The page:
Press Release

Massive stars form quickly by accretion, not through merger of smaller stars,

By SpaceRef Editor
March 6, 2002
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Dense clouds of gas and dust like the Orion Nebula give
birth to stars 10 to 100 times bigger than the sun, but astronomers
still debate how these giant stars form.

A new model of massive star formation by astrophysicists at the
University of California, Berkeley, finally resolves the issue. By
extending the widely accepted theory of low-mass star formation, they
have calculated that stars about 100 times the mass of the sun would
form in about 100,000 years.

For comparison, our sun is thought to have formed in a much less
dense molecular cloud in about several hundred thousand years.

The model also suggests that protostars most likely grow big by the
infall of gas from the surrounding molecular cloud, rather than by
the collision of a number of smaller stars, as some astronomers have

“These massive stars are very important because they produce most of
the heavy elements from which we are made,” said Christopher McKee,
professor of astronomy and physics and chair of physics at UC
Berkeley and one of two co-authors of a paper describing the model
that appears this week in the British journal Nature. “But previous
theories have been mostly phenomenological and suggested formation
times ranging from thousands of years to millions of years. Some of
these theories were saying that it would take the entire lifetime of
the star for it to form.

“We were able to show, by proper extension of the theory (former UC
Berkeley astronomer) Frank Shu had developed many years ago, that you
could predict how long it would take a massive star to form. We put
the theory of massive star formation on a firmer footing.”

One of the problems in modeling the formation of massive stars, said
co-author Jonathan C. Tan, a former graduate student at UC Berkeley
who now is a postdoctoral fellow at Princeton University Observatory,
is that protostars are so hot that the radiation pressure pushes the
infalling gas and dust away. Because they burn their nuclear fuel so
fast, they have relatively short life spans: as short as 3 million
years, compared to 10 billion years for our sun.

As a result, some have concluded that massive stars would never be
able to grow big enough by accretion. They proposed, instead, that
massive stars form from the collision of several smaller stars, even
though the density of protostars in star clusters would seem to make
this a rare event.

What McKee and Tan found, however, is that the pressure of the
infalling gas is more than sufficient to overcome the radiation
pressure from the protostar.

“The very high pressures of the star-forming regions need to be
considered,” Tan said. “The densities and ram pressures associated
with the infall of gas are strong enough to overcome the radiation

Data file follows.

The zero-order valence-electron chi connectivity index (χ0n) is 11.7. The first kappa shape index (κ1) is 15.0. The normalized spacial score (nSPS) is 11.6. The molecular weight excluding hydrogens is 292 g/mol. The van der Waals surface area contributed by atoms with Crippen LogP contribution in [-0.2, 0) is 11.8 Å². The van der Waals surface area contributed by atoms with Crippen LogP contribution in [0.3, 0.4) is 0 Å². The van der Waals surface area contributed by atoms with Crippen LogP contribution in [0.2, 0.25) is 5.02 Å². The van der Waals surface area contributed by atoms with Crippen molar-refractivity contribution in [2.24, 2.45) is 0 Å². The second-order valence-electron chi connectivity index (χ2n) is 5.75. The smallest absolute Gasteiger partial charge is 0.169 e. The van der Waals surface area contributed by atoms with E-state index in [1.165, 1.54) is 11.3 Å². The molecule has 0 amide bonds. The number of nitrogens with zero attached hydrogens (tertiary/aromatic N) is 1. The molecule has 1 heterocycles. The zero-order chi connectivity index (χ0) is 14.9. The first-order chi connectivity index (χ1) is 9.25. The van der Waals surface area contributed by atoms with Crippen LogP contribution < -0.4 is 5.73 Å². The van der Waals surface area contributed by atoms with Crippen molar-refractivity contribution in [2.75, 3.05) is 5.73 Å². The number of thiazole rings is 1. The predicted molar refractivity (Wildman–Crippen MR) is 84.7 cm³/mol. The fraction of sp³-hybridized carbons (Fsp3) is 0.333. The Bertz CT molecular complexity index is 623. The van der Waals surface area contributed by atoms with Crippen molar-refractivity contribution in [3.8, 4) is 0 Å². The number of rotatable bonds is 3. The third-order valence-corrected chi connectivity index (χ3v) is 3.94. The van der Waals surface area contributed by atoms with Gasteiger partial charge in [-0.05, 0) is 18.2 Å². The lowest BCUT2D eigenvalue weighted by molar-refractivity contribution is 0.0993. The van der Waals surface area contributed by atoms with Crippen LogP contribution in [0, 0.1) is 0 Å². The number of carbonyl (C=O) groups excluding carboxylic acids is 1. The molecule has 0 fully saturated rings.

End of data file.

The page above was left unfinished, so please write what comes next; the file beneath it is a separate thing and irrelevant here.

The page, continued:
pressure and boost the accretion rate onto the star.”

Interestingly, the actual formation time doesn’t depend very strongly
on the mass of the star. While a 100-solar-mass star forms in about
100,000 years, a star the mass of the sun – 100 times smaller – would
form only three times faster – in about 30,000 years.

“This helps us understand how clusters form, because there is no
direct evidence, for example in the Orion Nebula, one of the nearest
clusters, that massive stars formed at a different time from the low
mass stars,” Tan said.

The accepted theory of low-mass star formation was laid out some 30
years ago by Frank Hsia-San Shu, a UC Berkeley astronomer who early
this year left to become president of National Tsing Hua University
in Taiwan. He calculated that interstellar clouds of atomic and
molecular hydrogen gas, helium and dust would begin to collapse under
their own weight, swirling and flattening into a disk. As material
fell inward, the pressure and temperature would rise as the
gravitational energy is converted to heat.

A protostar eventually would form at the center of the collapsing
accretion disk, heated by its own gravitational energy, and continue
to draw more matter onto it until it was large enough to trigger
nuclear fusion at the core.

McKee and Tan applied this theory to the much more extreme conditions
observed in the densest regions of giant molecular clouds, where
massive stars are observed to form. The model will help them
understand other processes in massive star formation, such as the
production of high-powered jets as matter accretes onto a star, and
the protostar mass at which nuclear burning in the core produces
enough radiation to outshine the glowing accretion disk.

“This is certainly going to be important in understanding star
clusters,” said Tan.

McKee agreed, noting that massive stars are hard to study because
their early stages are hidden behind a veil of gas and dust.

“Massive star research is way behind research on low-mass stars,” he
said. “It’s definitely going to be a very active area of research
during the coming decade.”

The research was supported by the National Science Foundation and the
Center for Star Formation Studies, which is funded by the National
Aeronautics and Space Administration.

NOTE: Chris McKee can be reached at (510) 642-3316 or Jonathan Tan is at (609) 258-7529 or

SpaceRef staff editor.